The Human Brain : From Neurone to Nervous System


  1. There are two main types of Glutamate Ionotropic Receptors involved in synaptic transmission: the AMPA and NMDA receptors.

  2. The AMPA receptor is responsible for the normal EPSP generated by glutamatergic neurones

  3. The NMDA receptor can produce very strong depolarisations, but only when the membrane is already depolarised; this changeover occurs when magnesium ions are displaced from their binding site, allowing calcium ions to move through the channel into the neurone.

  4. A third glutamatergic ionotropic receptor, the Kainate receptor, appears to be more involved in neuroplasticity than neurotransmission

  5. Ionotropic receptors are ion channels in the cell membrane which can be opened by the attachment of a ligand to a binding site. Glutamate is a ligand that opens two ion channels, one weak, one strong, and known as the AMPA and NMDA channels.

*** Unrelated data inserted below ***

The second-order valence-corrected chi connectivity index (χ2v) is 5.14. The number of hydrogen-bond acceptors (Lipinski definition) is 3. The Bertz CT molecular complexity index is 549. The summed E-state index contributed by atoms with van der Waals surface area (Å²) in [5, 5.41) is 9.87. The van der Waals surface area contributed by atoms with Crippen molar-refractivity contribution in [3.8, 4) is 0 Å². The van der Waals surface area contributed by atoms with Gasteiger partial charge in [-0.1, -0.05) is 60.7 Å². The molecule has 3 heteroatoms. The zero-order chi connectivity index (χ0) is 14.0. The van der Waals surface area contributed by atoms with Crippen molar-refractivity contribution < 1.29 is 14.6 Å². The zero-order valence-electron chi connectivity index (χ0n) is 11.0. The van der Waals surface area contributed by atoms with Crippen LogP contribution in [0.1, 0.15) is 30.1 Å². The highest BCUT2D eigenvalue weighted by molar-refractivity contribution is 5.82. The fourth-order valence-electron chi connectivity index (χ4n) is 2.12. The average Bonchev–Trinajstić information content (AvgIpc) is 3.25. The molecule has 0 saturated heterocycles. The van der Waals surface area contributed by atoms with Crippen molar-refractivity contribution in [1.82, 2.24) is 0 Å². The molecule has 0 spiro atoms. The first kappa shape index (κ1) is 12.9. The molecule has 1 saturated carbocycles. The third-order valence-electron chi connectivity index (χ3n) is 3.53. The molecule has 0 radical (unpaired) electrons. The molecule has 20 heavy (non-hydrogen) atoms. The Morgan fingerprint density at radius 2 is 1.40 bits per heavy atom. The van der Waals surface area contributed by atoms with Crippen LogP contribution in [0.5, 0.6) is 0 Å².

6. The EPSP is due to glutamate acting on the AMPA receptor

  7. In dendritic spines, the number of AMPA receptors in the post-synaptic membrane can change significantly because of AMPA receptor trafficking. AMPA receptors in the membrane can be internalised and sequestered within an internal reservoir; AMPA receptor can also be re-inserted into the post-synaptic membrane. So there is an ongoing process of  endocytosis, recycling, and re-insertion into the post-synaptic membrane: internalisation is achieved during long-term depression, and re-insertion occurs during long-term potentiation.

  8. NMDA ionotropic channels do not open in response to glutamate until the cell membrane is sufficiently depolarised as a result of AMPA receptor activation. Once depolarised to this level, a magnesium ion that occupies the pore is displaced, allowing a strong calcium current to enter the neurone. Calcium acts as a second messenger and activates a number of enzymes and intracellular cascades.

  9. Key Words: Glutamatergic AMPA and NMDA receptors (ion channels); AMPA receptor trafficking between the post-synaptic membrane and internal stores; NMDA and strong calcium currents; calcium as a second messenger.